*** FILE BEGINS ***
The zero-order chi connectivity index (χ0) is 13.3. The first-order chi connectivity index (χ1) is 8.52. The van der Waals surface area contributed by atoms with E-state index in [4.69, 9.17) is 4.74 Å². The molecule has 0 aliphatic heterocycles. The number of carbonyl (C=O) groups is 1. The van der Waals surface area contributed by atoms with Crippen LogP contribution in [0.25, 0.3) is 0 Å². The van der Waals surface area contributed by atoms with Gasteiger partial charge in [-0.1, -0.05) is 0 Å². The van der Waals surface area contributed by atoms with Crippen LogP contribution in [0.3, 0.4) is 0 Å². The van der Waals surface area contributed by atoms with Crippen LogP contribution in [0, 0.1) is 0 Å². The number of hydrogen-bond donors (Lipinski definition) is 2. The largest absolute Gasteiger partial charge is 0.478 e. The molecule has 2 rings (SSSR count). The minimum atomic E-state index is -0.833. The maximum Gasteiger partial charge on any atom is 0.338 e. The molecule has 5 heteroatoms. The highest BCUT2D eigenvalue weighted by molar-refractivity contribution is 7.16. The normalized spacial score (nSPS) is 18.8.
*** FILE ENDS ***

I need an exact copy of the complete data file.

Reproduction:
The zero-order chi connectivity index (χ0) is 13.3. The first-order chi connectivity index (χ1) is 8.52. The van der Waals surface area contributed by atoms with E-state index in [4.69, 9.17) is 4.74 Å². The molecule has 0 aliphatic heterocycles. The number of carbonyl (C=O) groups is 1. The van der Waals surface area contributed by atoms with Crippen LogP contribution in [0.25, 0.3) is 0 Å². The van der Waals surface area contributed by atoms with Gasteiger partial charge in [-0.1, -0.05) is 0 Å². The van der Waals surface area contributed by atoms with Crippen LogP contribution in [0.3, 0.4) is 0 Å². The van der Waals surface area contributed by atoms with Crippen LogP contribution in [0, 0.1) is 0 Å². The number of hydrogen-bond donors (Lipinski definition) is 2. The largest absolute Gasteiger partial charge is 0.478 e. The molecule has 2 rings (SSSR count). The minimum atomic E-state index is -0.833. The maximum Gasteiger partial charge on any atom is 0.338 e. The molecule has 5 heteroatoms. The highest BCUT2D eigenvalue weighted by molar-refractivity contribution is 7.16. The normalized spacial score (nSPS) is 18.8.